We also came across the seas, my people:
Romans, Vikings, colonials, the lot of them,
convicts and scoundrels, emperors and ne’er-do-wells.
They came and they saw, they usurped, or were sent.
You came like us, to this lucky country.
You came in hope. We take it from you.
We also heard of the boundless plains;
we, my people, did not like to share.
Advancing ourselves, your foul was our fair.
Fences excluded; excluding, we fenced.
Tall hedges, tall stories: we made our own glories.
You came here for freedom; we came to rule.
I do not recall the home we came from.
You carry yours as a scar, and the ones
before us both know every hill’s name.
I must steal this to call it my own;
I squander what never was mine, and you look
through bars at the freedom we feast on. Our hearts
are never at home.
As a child, I only knew this as the place
where my grandfather was born, the name full
of bright, fiery growth like I saw near home,
our forests full of ferns both red and green.
In history class I learnt this was the scene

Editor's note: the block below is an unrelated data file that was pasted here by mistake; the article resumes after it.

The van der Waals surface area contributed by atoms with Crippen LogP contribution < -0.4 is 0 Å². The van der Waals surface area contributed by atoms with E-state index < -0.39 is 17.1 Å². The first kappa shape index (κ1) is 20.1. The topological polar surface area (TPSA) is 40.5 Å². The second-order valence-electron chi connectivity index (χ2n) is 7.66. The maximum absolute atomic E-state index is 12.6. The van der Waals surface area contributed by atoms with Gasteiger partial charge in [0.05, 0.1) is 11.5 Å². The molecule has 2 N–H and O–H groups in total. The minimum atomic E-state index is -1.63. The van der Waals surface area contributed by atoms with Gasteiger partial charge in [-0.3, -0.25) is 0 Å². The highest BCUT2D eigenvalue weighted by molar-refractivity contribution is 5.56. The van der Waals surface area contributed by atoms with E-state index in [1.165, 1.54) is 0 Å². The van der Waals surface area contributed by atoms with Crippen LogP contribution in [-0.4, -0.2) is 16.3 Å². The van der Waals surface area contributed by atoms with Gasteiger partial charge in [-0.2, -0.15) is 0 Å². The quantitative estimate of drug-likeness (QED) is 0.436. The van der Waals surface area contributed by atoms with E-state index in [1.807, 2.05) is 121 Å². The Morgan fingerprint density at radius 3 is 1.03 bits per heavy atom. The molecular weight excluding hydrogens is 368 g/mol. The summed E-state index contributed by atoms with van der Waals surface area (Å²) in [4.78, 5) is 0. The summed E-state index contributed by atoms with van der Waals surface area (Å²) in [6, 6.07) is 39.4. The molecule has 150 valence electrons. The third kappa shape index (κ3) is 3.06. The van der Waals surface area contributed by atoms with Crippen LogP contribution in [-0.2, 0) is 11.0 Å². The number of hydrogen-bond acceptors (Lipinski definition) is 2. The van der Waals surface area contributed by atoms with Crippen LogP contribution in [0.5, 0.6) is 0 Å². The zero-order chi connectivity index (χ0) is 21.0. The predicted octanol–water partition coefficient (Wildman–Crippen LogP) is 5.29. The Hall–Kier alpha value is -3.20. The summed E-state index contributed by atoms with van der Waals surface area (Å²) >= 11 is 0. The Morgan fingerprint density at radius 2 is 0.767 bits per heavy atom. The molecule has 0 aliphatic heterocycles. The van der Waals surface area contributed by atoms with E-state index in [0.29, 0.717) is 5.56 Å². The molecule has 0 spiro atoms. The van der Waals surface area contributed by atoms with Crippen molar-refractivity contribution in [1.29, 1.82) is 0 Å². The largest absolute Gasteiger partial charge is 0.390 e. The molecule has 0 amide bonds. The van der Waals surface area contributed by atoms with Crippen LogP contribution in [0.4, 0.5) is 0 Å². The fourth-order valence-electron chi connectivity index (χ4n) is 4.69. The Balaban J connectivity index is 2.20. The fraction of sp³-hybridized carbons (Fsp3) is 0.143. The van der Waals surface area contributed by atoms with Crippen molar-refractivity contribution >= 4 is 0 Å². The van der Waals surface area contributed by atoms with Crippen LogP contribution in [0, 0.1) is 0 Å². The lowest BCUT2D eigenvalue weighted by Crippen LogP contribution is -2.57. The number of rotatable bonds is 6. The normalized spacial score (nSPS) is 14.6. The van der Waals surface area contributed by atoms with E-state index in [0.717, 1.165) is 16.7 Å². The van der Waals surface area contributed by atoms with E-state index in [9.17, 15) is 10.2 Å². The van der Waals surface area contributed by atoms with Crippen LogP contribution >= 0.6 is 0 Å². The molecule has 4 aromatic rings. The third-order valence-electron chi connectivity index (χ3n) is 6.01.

of old but living wars, fought, neither won
nor lost. The push of present crime, the pull
of family heritage, rendered this space
neutral. I neither sought it nor fled. Now
in morning light it is still. History stays
where we like it, asleep. Waking, it stings.
Can we find, beneath these sleeping things,
the Redfern when the speech was made? Those days
are passed. The past echoes anyhow.
Did you come here for pearls,
having heard of the Bay
where the oyster-shell waters
open up wide to share?
Have you brought your investors
to see what’s for sale
in the town by the jetty
at old Roebuck Bay?
Have your brought your own tender
to hold as you dive,
or some eager companions
who’ll plunge for your dime?
Have you captured the knowledge
from ancient salt shores?
Will you watch from the shoreline
or dive down yourself?
Dive deep for the oysters;
save grit for the pearl.
The luggers are humming
as they promise the world.
Now the waters are swaying
and the history’s deep.
You should have let birds fly
and left pearls in the sea.
* Blackbirding was the term used for the capturing Aboriginal divers to work on pearl luggers in Broome.